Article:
Tuesday Aug 29th.
I have been several times on the point of writing to you
& as often delayed by the daily expectation of a letter. your last never
reachd me. I have received but one from you, except what arrived to day
& in that you evidently allude to another which must have been lost on
Take care of despondence Horace. you are younger than
I am — & yet I have not yet set out on my way of life — I am to live by
the law — & know not even the ABC of it. of the nature of the
application which you say has xxxxxxxx
<failed> I know nothing. is not the law open to you? or the more
rational & more respectable study of physic?
some subjects you say harrass you to distraction. if — as I
suspect — they are upon some metaphysical questions — think nothing about them.
I have followed the bubble myself till it burst — & take my word for it
it is nothing but emptiness. time has produced some changes in me Horace since last we met. I
have learnt heartily to despise the reptile race that pollute the world.
you love Rousseau. read his letter to that rascal Voltaire.
perhaps the most eloquent & the most excellent of all his works. it is
in answer to a Poem which Voltaire had written upon the earthquake at
Lisbon  — speaking of religion he says
— my mind cannot <endure> the painful state of suspense —
& xxxx if the arguments on one side
balance those on the other — I fling the weight of Hope into the scale of
My letters are advancing. I treat the Beast
with as little respect as he deserves, & give my own opinion totally
careless how far it may coincide with any one else.
I have now read the Monk — & admire the delicacy of
Lewis  in criticising
the Bible. there is genius in the book — but no good can possibly be produced by
it. I would not have men distrust themselves. xx he who slides timidly
will fall — & this is a slippery world.
apropos I must give you a couplet in the best alliterative
There — trace where tranquil oer his track of trail
Slow slides the sleek & slimey-slipping snail. 
Lewiss poetry is contemptible — except the Water King — & Alonzo
& Imogine  — of which the story is bad — & the most
striking part very inferior to what appears to me its original the Franciscan
monk at the marriage of Lorenzo in the Ghost-Seer of Frederick Schiller.  an
author compared to whom the sublimity of Eschylus 
& Shakesperexx is little have you read
Fiesco? Stodhard  of Christ Church is one of
the translators. you may hear something of him from Collins — if you still retain his
acquaintance: with friendship I believe him totally unacquainted.
I envy you your Hastings expedition. that country is well known
to me. I love the sea when on shore — but no motive shall ever take me a longer
voyage than to Calais again. x somebody (a
painter I believe — Tresham?) has [MS torn] a poem called the Sea Sick
Minstrel  lately. tis a villainous subject. Oh Horace — conceive Heart
Liver & Lights & Tripes & Trullibubs with the Fauxbourg
St Intestinal Canal — in a state of insurrection — then
the tocsin of the windpipe — then the discharge — such a scene of retchedness! — there is no occasion of the W.
I must give you the Effusion of a morning [MS torn] before [MS
torn] breakfast. the Personification & image is I think new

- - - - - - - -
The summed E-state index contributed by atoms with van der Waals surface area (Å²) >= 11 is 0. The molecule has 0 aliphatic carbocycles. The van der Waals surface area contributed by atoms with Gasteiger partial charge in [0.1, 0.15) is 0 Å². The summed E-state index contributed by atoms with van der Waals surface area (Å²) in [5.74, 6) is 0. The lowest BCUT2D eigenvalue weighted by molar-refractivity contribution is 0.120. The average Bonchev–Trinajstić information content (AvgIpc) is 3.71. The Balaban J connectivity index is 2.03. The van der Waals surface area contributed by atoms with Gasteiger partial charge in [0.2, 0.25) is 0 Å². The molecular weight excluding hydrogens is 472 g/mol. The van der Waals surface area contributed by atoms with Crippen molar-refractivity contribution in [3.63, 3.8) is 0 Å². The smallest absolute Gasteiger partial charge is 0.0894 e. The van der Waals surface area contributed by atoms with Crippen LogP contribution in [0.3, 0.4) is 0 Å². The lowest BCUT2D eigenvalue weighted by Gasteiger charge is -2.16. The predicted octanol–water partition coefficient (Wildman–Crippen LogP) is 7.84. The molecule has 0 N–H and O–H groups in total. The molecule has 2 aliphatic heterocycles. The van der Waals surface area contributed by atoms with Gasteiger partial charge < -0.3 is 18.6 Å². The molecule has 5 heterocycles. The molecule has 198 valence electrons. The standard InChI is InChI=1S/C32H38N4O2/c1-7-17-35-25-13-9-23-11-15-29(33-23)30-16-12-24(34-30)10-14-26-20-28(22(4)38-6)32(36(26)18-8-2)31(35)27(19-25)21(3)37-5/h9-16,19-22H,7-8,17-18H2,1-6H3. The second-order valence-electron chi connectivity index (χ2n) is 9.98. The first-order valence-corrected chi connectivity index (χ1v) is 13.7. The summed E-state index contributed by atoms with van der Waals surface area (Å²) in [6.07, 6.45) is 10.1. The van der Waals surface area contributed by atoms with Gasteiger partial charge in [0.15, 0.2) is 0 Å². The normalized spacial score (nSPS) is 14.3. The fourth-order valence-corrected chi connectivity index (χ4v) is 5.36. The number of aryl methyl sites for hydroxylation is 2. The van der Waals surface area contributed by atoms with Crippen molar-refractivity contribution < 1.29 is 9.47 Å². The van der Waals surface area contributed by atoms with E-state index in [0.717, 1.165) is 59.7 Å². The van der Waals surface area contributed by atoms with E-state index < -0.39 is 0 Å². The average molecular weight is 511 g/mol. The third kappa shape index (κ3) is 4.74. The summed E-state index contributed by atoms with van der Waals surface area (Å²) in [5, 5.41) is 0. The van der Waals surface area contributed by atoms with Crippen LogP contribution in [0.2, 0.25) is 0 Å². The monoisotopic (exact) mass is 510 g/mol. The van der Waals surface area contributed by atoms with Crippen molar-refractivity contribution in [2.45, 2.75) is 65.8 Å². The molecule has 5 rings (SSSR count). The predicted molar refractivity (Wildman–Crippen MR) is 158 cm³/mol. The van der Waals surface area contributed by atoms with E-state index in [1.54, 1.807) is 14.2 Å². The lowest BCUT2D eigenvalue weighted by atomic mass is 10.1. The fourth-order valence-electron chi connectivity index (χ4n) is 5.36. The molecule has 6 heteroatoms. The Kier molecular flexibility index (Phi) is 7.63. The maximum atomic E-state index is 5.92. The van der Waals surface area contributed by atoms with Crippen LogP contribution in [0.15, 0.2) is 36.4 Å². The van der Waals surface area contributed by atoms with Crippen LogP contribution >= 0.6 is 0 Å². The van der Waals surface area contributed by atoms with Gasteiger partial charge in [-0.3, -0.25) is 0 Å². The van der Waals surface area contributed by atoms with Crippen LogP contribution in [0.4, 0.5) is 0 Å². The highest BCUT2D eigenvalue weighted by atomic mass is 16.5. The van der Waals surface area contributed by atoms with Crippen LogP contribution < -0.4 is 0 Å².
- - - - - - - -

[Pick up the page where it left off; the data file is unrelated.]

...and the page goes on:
How did ye murmur then my Trullibubs!
On that ill-omend day
When forth — all-breakfastless — I went my way.
xxxxx Mother of Mulligrubs
Hunger — with all the melody of gripes
Playing the flaccid bagpipe of my tripes!
I made a good pun the other day on a boy who had stolen some
cakes — for I said he was
“With what a weight does Expectation load the wings of
Time”!  says somebody — but at what a pace says <does> the bald old rascal run
on when the spur of business goads! I have a great desire to write my tragedy
& to finish Madoc. both of which I could do with great ease in a
twelvemonth — I have heard people laugh at “give us this day our daily
bread”  as a foolish petition — if those persons
were at the trouble of getting it they would think otherwise.
Sunday is to be a day of rest from my law studies. & as I
frequent no place of worship I shall then have leisure for writing.
Let me hear from you soon: you promisd some remarks on Joan of
Arc. let them be critical ones. we shall meet soon — & then if you have
time & inclination to execute half my plans — take the mantle of
Elijah  — I have a thousand things to say
<to> you when we meet —
yrs most truly.
Horace Walpole Bedford Esqr/ New Palace Yard Hastings/ Westminster./ Sussex
Postmarks: BSE/ 1/
96; FSE/ 1/ 96
Endorsement: Thursday afternoon
Library, bMS Eng 265.1 (15)
Dating note: The letter is
dated ‘Tuesday Aug 29th’, but this could be a misdating
as Tuesday was 30 August in 1796. BACK
 The Lisbon earthquake occurred
on 1 November 1755. Jean-Jacques Rousseau (1712–1778) wrote to Voltaire,
François-Marie Arouet (1694–1778) on 18 August 1756, in reply to Voltaire’s
‘Poem on the Lisbon Disaster’ (1756). BACK
 Matthew Gregory Lewis
(1775–1818; DNB), author of the controversial
Gothic novel The Monk (1796). BACK
 Southey’s sonnet ‘Oh! ’tis a soft and
sorrow-soothing sight’, published anonymously in the Morning Post, 3 April 1799. BACK
 Matthew Gregory Lewis,
The Monk, 3 vols (London, 1796), III, pp. 17–20
and pp. 63–66. BACK
 Johann Christoph Friedrich von Schiller
(1759–1805), The Ghost-Seer (1786–1788). BACK
 Æschylus (525–456 BC), Greek tragic dramatist. BACK
 John Stoddart
(1773–1856; DNB), co-translator of Johann Christoph
Friedrich von Schiller (1759–1805), Fiesco; or the Genoese
Conspiracy: A Tragedy (1796). BACK
 Henry Tresham (c.
1750/51–1814; DNB), The Sea-Sick
Minstrel; or, Maritime Sorrows. A Poem, in Six Cantos
 The Greek translates as ‘[a] bad
 William Mason (1725–1797;
DNB), Elfrida, a Dramatic
Poem. Written on the Model of the Antient Greek Tragedy (London,
1752), p. 12. BACK